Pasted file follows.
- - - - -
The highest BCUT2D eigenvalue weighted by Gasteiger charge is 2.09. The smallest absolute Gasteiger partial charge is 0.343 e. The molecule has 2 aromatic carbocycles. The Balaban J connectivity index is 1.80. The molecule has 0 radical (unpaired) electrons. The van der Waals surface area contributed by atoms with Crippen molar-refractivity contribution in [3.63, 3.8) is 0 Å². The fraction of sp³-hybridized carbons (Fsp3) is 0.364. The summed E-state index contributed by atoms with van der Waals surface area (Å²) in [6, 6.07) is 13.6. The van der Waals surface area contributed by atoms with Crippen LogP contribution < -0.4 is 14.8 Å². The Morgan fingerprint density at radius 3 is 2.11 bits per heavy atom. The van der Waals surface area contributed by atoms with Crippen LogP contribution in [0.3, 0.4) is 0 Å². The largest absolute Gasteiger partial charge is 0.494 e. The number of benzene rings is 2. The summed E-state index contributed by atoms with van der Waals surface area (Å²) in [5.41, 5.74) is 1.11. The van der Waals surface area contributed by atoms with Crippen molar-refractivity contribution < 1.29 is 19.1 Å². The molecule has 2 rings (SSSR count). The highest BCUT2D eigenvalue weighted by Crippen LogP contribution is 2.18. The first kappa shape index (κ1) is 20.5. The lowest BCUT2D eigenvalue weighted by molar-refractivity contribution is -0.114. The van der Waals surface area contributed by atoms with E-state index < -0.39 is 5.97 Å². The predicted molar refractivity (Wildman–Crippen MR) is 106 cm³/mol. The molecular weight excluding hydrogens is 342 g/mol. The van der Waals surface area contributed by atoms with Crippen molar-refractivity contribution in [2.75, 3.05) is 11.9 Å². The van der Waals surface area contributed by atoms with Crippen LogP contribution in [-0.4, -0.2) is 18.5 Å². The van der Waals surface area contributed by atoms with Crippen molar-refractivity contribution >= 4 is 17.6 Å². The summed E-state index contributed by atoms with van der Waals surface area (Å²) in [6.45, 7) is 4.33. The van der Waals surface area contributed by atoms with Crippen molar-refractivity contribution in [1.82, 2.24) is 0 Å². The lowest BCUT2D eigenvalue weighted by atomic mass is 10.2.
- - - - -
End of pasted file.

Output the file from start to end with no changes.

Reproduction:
The highest BCUT2D eigenvalue weighted by Gasteiger charge is 2.09. The smallest absolute Gasteiger partial charge is 0.343 e. The molecule has 2 aromatic carbocycles. The Balaban J connectivity index is 1.80. The molecule has 0 radical (unpaired) electrons. The van der Waals surface area contributed by atoms with Crippen molar-refractivity contribution in [3.63, 3.8) is 0 Å². The fraction of sp³-hybridized carbons (Fsp3) is 0.364. The summed E-state index contributed by atoms with van der Waals surface area (Å²) in [6, 6.07) is 13.6. The van der Waals surface area contributed by atoms with Crippen LogP contribution < -0.4 is 14.8 Å². The Morgan fingerprint density at radius 3 is 2.11 bits per heavy atom. The van der Waals surface area contributed by atoms with Crippen LogP contribution in [0.3, 0.4) is 0 Å². The largest absolute Gasteiger partial charge is 0.494 e. The number of benzene rings is 2. The summed E-state index contributed by atoms with van der Waals surface area (Å²) in [5.41, 5.74) is 1.11. The van der Waals surface area contributed by atoms with Crippen molar-refractivity contribution < 1.29 is 19.1 Å². The molecule has 2 rings (SSSR count). The highest BCUT2D eigenvalue weighted by Crippen LogP contribution is 2.18. The first kappa shape index (κ1) is 20.5. The lowest BCUT2D eigenvalue weighted by molar-refractivity contribution is -0.114. The van der Waals surface area contributed by atoms with E-state index < -0.39 is 5.97 Å². The predicted molar refractivity (Wildman–Crippen MR) is 106 cm³/mol. The molecular weight excluding hydrogens is 342 g/mol. The van der Waals surface area contributed by atoms with Crippen molar-refractivity contribution in [2.75, 3.05) is 11.9 Å². The van der Waals surface area contributed by atoms with Crippen LogP contribution in [-0.4, -0.2) is 18.5 Å². The van der Waals surface area contributed by atoms with Crippen molar-refractivity contribution >= 4 is 17.6 Å². The summed E-state index contributed by atoms with van der Waals surface area (Å²) in [6.45, 7) is 4.33. The van der Waals surface area contributed by atoms with Crippen molar-refractivity contribution in [1.82, 2.24) is 0 Å². The lowest BCUT2D eigenvalue weighted by atomic mass is 10.2.